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How to Read a Scientific Paper

BIOC/MCB 568 -- Fall 2010

John W. Little and Roy Parker--University of Arizona

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Translation into Belorussian
 The main purpose of a scientific paper is to report new results, usually experimental, and to relate these results to previous knowledge in the field. Papers are one of the most important ways that we communicate with one another. In understanding how to read a paper, we need to start at the beginning with a few preliminaries. We then address the main questions that will enable you to understand and evaluate the paper.

1. How are papers organized?

2. How do I prepare to read a paper, particularly in an area not so familiar to me?

3. What difficulties can I expect?

4. How do I understand and evaluate the contents of the paper?

1. Organization of a paper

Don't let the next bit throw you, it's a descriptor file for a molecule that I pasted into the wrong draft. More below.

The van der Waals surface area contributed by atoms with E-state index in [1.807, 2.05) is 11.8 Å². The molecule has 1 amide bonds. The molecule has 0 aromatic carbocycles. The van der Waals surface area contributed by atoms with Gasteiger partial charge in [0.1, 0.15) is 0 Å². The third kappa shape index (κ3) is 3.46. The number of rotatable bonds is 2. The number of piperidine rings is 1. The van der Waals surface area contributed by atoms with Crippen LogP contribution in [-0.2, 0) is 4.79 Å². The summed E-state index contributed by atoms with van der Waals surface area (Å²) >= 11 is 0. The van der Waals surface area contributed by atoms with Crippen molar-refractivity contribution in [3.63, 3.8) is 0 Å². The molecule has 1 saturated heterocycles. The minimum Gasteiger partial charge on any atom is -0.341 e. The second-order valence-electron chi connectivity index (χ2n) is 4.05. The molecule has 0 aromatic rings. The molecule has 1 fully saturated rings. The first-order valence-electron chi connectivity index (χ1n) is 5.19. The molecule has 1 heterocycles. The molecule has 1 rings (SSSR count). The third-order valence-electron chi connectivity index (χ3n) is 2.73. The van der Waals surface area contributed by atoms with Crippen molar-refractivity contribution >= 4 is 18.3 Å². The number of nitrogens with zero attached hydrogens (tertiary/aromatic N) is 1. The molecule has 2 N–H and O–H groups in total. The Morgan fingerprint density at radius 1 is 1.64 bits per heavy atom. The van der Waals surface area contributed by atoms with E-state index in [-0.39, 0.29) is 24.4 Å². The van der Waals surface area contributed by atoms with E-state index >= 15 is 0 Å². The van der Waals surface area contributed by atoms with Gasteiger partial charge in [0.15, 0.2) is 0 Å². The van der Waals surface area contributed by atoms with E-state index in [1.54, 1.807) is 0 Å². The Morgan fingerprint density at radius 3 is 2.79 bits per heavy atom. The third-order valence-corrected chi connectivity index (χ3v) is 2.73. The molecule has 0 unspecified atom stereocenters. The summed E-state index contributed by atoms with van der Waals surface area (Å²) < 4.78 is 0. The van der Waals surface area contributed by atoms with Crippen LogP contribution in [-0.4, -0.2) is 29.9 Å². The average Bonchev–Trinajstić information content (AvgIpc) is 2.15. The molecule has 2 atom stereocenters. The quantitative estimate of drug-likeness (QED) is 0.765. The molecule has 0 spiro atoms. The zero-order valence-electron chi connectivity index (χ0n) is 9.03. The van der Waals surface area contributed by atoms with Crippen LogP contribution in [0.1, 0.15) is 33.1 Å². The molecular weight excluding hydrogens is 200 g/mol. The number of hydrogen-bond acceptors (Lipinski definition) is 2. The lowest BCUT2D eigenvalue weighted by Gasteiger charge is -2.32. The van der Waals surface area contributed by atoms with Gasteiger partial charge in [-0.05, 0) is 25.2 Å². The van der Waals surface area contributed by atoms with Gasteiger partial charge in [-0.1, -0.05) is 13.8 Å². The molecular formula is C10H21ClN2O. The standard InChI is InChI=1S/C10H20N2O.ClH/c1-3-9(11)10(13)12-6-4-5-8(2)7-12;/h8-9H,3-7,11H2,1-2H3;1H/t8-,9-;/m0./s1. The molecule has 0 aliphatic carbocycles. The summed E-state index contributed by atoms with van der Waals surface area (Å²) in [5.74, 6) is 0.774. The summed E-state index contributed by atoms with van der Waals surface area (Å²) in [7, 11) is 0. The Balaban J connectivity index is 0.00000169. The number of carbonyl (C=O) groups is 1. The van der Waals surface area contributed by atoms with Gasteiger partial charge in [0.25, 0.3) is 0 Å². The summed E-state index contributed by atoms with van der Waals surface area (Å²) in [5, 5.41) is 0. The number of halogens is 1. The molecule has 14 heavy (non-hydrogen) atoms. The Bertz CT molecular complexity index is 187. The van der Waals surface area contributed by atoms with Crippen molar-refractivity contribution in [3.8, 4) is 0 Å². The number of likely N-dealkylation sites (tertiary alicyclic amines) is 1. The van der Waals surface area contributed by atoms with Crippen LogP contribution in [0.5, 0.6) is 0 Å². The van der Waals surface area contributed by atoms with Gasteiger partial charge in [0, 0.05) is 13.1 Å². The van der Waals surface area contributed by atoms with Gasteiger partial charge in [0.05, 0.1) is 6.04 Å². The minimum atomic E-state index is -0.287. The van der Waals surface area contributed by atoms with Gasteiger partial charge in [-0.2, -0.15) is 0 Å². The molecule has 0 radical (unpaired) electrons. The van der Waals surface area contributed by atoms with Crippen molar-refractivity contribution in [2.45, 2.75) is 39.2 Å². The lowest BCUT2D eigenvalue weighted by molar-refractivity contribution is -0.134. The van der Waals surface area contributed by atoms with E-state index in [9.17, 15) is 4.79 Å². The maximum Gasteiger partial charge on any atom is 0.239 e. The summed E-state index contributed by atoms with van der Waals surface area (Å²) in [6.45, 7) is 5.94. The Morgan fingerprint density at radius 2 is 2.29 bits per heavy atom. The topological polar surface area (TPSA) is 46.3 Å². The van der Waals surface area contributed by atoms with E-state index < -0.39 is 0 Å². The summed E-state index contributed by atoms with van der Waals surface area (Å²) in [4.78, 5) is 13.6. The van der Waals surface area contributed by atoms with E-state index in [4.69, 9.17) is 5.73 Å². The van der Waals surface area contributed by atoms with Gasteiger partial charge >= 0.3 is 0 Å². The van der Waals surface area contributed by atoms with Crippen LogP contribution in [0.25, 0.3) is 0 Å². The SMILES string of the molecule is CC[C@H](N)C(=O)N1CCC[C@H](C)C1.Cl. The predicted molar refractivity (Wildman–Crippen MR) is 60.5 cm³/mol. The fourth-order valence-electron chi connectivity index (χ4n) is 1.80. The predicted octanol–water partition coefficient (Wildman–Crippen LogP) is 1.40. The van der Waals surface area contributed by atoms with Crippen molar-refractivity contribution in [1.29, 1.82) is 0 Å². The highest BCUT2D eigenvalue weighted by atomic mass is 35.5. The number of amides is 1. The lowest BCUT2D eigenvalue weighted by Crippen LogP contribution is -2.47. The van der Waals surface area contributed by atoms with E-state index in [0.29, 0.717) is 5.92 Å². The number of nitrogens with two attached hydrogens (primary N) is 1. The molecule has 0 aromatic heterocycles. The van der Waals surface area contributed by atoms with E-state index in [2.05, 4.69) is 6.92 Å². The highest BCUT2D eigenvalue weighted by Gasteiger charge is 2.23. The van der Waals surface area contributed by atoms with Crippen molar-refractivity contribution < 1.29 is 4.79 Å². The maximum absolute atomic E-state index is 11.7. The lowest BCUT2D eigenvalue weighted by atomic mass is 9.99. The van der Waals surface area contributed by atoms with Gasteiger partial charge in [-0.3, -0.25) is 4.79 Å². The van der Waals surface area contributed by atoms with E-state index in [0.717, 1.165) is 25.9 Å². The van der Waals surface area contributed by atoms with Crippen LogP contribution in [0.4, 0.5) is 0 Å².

In most scientific journals, scientific papers follow a standard format. They are divided into several sections, and each section serves a specific purpose in the paper. We first describe the standard format, then some variations on that format. A paper begins with a short Summary or Abstract. Generally, it gives a brief background to the topic; describes concisely the major findings of the paper; and relates these findings to the field of study. As will be seen, this logical order is also that of the paper as a whole. The next section of the paper is the Introduction. In many journals this section is not given a title. As its name implies, this section presents the background knowledge necessary for the reader to understand why the findings of the paper are an advance on the knowledge in the field. Typically, the Introduction describes first the accepted state of knowledge in a specialized field; then it focuses more specifically on a particular aspect, usually describing a finding or set of findings that led directly to the work described in the paper. If the authors are testing a hypothesis, the source of that hypothesis is spelled out, findings are given with which it is consistent, and one or more predictions are given. In many papers, one or several major conclusions of the paper are presented at the end of this section, so that the reader knows the major answers to the questions just posed. Papers more descriptive or comparative in nature may begin with an introduction to an area which interests the authors, or the need for a broader database. The next section of most papers is the Materials and Methods. In some journals this section is the last one. Its purpose is to describe the materials used in the experiments and the methods by which the experiments were carried out. In principle, this description should be detailed enough to allow other researchers to replicate the work. In practice, these descriptions are often highly compressed, and they often refer back to previous papers by the authors. The third section is usually Results. This section describes the experiments and the reasons they were done. Generally, the logic of the Results section follows directly from that of the Introduction. That is, the Introduction poses the questions addressed in the early part of Results. Beyond this point, the organization of Results differs from one paper to another. In some papers, the results are presented without extensive discussion, which is reserved for the following section. This is appropriate when the data in the early parts do not need to be interpreted extensively to understand why the later experiments were done. In other papers, results are given, and then they are interpreted, perhaps taken together with other findings not in the paper, so as to give the logical basis for later experiments. The fourth section is the Discussion. This section serves several purposes. First, the data in the paper are interpreted; that is, they are analyzed to show what the authors believe the data show. Any limitations to the interpretations should be acknowledged, and fact should clearly be...
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